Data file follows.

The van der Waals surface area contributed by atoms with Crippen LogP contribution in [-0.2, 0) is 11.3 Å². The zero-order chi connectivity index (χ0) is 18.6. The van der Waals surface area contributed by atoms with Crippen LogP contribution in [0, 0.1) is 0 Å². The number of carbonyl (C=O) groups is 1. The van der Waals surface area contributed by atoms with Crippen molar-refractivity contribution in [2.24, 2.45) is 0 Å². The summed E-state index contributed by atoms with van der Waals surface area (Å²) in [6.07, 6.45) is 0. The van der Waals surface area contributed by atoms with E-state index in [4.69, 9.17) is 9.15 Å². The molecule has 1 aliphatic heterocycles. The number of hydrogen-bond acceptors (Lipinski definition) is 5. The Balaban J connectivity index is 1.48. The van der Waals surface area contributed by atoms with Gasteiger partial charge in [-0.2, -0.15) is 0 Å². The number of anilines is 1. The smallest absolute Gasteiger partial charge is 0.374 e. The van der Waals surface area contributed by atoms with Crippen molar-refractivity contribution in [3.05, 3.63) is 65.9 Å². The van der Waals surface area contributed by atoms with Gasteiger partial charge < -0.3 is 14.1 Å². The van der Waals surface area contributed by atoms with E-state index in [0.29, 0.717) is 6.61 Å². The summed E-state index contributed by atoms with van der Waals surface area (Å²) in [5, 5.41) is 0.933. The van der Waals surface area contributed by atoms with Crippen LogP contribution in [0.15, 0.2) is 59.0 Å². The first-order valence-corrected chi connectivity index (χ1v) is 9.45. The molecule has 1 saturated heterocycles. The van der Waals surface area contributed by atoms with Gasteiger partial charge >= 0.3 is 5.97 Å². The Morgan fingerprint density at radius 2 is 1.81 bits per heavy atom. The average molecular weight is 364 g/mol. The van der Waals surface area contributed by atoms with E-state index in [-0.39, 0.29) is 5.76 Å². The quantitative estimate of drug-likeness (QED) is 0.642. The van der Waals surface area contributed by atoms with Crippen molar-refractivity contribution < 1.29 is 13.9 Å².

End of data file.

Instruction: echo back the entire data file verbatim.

The van der Waals surface area contributed by atoms with Crippen LogP contribution in [-0.2, 0) is 11.3 Å². The zero-order chi connectivity index (χ0) is 18.6. The van der Waals surface area contributed by atoms with Crippen LogP contribution in [0, 0.1) is 0 Å². The number of carbonyl (C=O) groups is 1. The van der Waals surface area contributed by atoms with Crippen molar-refractivity contribution in [2.24, 2.45) is 0 Å². The summed E-state index contributed by atoms with van der Waals surface area (Å²) in [6.07, 6.45) is 0. The van der Waals surface area contributed by atoms with E-state index in [4.69, 9.17) is 9.15 Å². The molecule has 1 aliphatic heterocycles. The number of hydrogen-bond acceptors (Lipinski definition) is 5. The Balaban J connectivity index is 1.48. The van der Waals surface area contributed by atoms with Gasteiger partial charge in [-0.2, -0.15) is 0 Å². The number of anilines is 1. The smallest absolute Gasteiger partial charge is 0.374 e. The van der Waals surface area contributed by atoms with Crippen molar-refractivity contribution in [3.05, 3.63) is 65.9 Å². The van der Waals surface area contributed by atoms with Gasteiger partial charge < -0.3 is 14.1 Å². The van der Waals surface area contributed by atoms with E-state index in [0.29, 0.717) is 6.61 Å². The summed E-state index contributed by atoms with van der Waals surface area (Å²) in [5, 5.41) is 0.933. The van der Waals surface area contributed by atoms with Crippen LogP contribution in [0.15, 0.2) is 59.0 Å². The first-order valence-corrected chi connectivity index (χ1v) is 9.45. The molecule has 1 saturated heterocycles. The van der Waals surface area contributed by atoms with Gasteiger partial charge >= 0.3 is 5.97 Å². The Morgan fingerprint density at radius 2 is 1.81 bits per heavy atom. The average molecular weight is 364 g/mol. The van der Waals surface area contributed by atoms with E-state index in [-0.39, 0.29) is 5.76 Å². The quantitative estimate of drug-likeness (QED) is 0.642. The van der Waals surface area contributed by atoms with Crippen molar-refractivity contribution < 1.29 is 13.9 Å².